A Womans Life in Golden: 1902 | Center for Colorado & the West at Auraria Library http://coloradowest.staging.auraria.edu/content/womans-life-golden-1902[12/8/2015 11:17:43 AM] Home A Womans Life in Golden: 1902A Womans Life in Golden: 1902Submitted by nwharton on 10-2-2011 08:42 PMAuthor: Lorraine Wagenbach Publishing: Golden, CO: Golden History Museums, 2010. 64 pages. 9 x 6. paperback. Reviewer: Kathryn Ordway A Womans Life in Golden was originally published in 1980. Reprinted in 2010, the book is a collection of essays written by members of the all-female Delphian Study Club. The essays are organized in the order in which their authors arrived in Golden, Colorado. Each woman gives the reader an insight into life in the community, a once small community that has grown into a bustling town and tourist destination for many throughout the world. The reader is given an intimate look into the lives of twenty-seven women who lived and loved during the twentieth century. This is the story of ordinary women who lived in an extraordinary time (4). Those who were privileged enough to have been born in Golden talk about their earliest childhood recollections. Descriptions of geographic places pepper all of the essays and give readers who are familiar with the area an exact idea of where many of the events described took place. The layout of historic Golden comes vividly alive. Although many of those landmarks sadly have disappeared, the street addresses and intersections are still there. This collection gives readers a snapshot of life in the twentieth century. Many of the authors make reference to those living in the mining camps surrounding the Golden area. Their stories illustrate how important mining was to the economics and cultural setting of the town. Others describe the students at the Colorado School of Mines. The reader is able to track the shifting demographics of this community through World War I, World War II, and into the 1970s. Many of these women were either the wives of School of Mines students, had them in their homes as borders, or lived across the streets from the fraternity houses of the school. Some of the more amusing stories refer to the antics of the Mines students. One of the more touching aspects of the book is its description of family life. Every member of the Delphian Study Club has something to say about her family. Discussions about medical remedies, school districts, and childhood mishaps appear throughout the collection. The gradual development of what would become Jefferson County Public Schools is outlined. Those who were born in Golden tell of their adventures attending the local schools. Other authors detail their careers as teachers or the adventures of their offspring in the R-1 district. Not all of these authors were housewives. Many in the Delphian club worked outside the homesome for Coors, others for companies or businesses in Denver, often taking public transportation to get there. A modern reader can easily track the progress of Colorado through the stories of these women. The book EXPLORE BY MEDIABook Reviews Photographs Video Biographies New Publications Resource Guides County Newspaper HistoriesEXPLORE BY TOPICLand & Natural Resources Government & Law Agriculture Mining Commerce & Industry Transportation People & Places Communication Healthcare & Medicine Education & Libraries Cultural Communities Recreation & Entertainment Tourism ReligionEXPLORE BY CULTUREHispanic Native AmericanKatherine Lee Bates wrote the lyrics of America the Beautiful after an awe-inspiring trip to the top of Pikes Peak in 1893.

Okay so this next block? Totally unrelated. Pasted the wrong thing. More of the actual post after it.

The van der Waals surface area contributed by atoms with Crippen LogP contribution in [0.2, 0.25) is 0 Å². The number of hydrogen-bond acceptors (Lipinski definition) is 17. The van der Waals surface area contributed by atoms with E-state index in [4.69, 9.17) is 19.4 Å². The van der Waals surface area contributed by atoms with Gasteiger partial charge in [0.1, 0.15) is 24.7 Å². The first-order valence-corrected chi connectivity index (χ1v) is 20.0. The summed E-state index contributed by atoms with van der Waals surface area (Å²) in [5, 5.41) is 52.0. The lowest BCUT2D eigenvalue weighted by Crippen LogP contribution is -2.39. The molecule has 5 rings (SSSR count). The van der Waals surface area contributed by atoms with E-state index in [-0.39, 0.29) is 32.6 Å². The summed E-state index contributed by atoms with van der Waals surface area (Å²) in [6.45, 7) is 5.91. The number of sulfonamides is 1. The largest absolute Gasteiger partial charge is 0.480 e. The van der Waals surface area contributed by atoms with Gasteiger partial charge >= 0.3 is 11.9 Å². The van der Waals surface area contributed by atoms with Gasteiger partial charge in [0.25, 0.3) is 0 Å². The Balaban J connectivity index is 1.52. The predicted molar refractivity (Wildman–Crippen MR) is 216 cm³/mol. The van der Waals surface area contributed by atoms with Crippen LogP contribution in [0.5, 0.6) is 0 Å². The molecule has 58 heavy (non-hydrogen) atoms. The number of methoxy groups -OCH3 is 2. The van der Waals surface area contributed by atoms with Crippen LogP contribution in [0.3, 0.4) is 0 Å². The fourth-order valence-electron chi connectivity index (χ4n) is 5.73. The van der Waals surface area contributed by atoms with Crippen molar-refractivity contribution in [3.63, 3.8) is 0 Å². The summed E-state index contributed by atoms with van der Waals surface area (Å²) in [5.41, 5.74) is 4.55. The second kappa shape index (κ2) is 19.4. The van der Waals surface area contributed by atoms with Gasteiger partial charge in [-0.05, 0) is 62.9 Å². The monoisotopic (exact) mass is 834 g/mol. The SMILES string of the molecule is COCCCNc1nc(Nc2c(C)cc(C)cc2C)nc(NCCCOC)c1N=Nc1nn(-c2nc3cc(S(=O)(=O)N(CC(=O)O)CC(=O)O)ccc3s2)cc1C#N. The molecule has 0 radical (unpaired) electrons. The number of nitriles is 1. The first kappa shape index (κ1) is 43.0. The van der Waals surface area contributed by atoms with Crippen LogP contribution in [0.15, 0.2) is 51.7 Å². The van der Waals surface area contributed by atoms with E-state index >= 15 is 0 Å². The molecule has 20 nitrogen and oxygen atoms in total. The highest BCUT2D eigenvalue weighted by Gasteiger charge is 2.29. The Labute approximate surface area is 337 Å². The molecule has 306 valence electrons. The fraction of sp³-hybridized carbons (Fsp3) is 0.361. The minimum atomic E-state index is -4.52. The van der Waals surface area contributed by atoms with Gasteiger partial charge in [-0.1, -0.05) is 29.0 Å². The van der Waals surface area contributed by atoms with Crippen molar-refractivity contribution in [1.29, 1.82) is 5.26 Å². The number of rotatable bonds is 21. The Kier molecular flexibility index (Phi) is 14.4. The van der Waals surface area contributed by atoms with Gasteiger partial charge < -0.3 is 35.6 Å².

A Womans Life in Golden: 1902 | Center for Colorado & the West at Auraria Library http://coloradowest.staging.auraria.edu/content/womans-life-golden-1902[12/8/2015 11:17:43 AM] Auraria Library 303-556-4587 1100 Lawrence Street Denver, Colorado 80204 In the News Partners & Donations About Us Contact Us is a great read for one who wants to glimpse into the past and understand the trials and tribulations of women carving out a life on the edge of the mountains. The fact that it provides a rare womans perspective makes this book a must read for Colorado history, although an index would have made it a more accessible resource for those working in Colorado history. Nevertheless, anyone looking for information about daily life along the Front Range can find it here. Reviewer Info: Kathryn Ordway is an adjunct professor at a few of the local community colleges in the Denver area. Ordway is the author of Colorados Rodeo Roots to Modern Day Cowboys and a member of the Jefferson County Historic Commission. Currently, she is editor of the yearly magazine Historically Jeffco Add new comment